Good sometimes Queen
Richard II, Mary Stuart and the poetics of queenship
in Shakespeare’s histories and counter-histories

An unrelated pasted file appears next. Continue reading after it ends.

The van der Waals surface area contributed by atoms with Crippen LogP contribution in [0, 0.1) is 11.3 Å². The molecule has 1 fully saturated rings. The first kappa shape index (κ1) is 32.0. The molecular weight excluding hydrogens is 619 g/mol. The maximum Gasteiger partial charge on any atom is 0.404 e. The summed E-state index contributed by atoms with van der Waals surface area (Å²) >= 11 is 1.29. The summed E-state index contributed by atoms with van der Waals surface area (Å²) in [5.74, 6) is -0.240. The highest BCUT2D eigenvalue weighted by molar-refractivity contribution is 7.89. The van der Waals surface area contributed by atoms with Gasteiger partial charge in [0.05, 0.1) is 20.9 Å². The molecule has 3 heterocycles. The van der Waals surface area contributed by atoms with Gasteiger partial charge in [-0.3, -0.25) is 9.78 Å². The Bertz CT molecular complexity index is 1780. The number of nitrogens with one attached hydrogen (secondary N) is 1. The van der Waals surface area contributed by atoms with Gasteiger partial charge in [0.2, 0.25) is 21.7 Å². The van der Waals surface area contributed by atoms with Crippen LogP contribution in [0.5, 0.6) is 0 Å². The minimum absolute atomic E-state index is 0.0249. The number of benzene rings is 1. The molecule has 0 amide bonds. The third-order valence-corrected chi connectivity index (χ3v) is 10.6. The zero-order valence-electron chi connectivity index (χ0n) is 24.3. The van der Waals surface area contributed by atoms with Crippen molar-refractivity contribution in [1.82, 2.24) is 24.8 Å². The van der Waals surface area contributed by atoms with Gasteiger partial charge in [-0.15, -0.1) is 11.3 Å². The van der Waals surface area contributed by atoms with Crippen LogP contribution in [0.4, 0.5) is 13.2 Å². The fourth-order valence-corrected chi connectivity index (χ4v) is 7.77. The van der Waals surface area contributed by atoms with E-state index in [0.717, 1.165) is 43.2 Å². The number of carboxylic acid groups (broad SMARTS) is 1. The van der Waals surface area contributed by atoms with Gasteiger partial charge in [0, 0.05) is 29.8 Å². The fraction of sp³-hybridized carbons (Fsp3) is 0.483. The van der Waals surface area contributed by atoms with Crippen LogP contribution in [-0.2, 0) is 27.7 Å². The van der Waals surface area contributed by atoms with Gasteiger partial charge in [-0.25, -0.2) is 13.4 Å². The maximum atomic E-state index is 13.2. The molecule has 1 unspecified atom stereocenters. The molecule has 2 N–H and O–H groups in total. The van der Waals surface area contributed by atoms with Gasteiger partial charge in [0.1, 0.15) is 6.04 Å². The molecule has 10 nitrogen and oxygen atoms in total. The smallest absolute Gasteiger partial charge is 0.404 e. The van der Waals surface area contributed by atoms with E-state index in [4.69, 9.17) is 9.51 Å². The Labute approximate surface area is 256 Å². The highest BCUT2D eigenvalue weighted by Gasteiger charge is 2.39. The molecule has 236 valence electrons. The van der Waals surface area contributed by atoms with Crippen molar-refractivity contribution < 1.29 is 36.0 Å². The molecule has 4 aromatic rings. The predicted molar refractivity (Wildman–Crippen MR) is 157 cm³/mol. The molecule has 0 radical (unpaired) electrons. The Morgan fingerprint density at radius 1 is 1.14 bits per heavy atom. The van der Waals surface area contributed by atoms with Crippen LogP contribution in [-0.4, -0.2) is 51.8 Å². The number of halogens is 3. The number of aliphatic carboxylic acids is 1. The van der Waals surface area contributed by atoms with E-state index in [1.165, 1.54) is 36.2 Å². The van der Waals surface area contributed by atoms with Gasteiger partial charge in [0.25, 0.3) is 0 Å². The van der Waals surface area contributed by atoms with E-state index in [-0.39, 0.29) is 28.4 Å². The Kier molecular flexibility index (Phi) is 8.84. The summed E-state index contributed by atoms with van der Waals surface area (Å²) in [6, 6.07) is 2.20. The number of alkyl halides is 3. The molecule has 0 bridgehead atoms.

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In William Shakespeare's Richard II, the tragic protagonist is noted for his addiction to narrative. Any oblique representation of Mary Stuart in Richard II is, however, far from the clear celebratory picture offered by the Jesuit martyr. Perhaps as a result of Shakespeare's own turbulent relationship with forms of Catholicism, it is deeply ambivalent. Shakespeare's play uses the feminine Isabella to represent the French dimension of Mary Stuart's identity, but it is Richard who figures her role as tragic protagonist in Scotland and England. Through a cross-gendered representation, Shakespeare's play explores the nineteen-year struggle between two queens who both had to cope with the political challenge of identifying themselves as princes rather than women. In the absence of automatic male authority to command, Mary Stuart and Elizabeth I cultivated a specialised poetics of queenship, interweaving emblems, images, verbal and non-verbal languages, as Jennifer Summit has noted.

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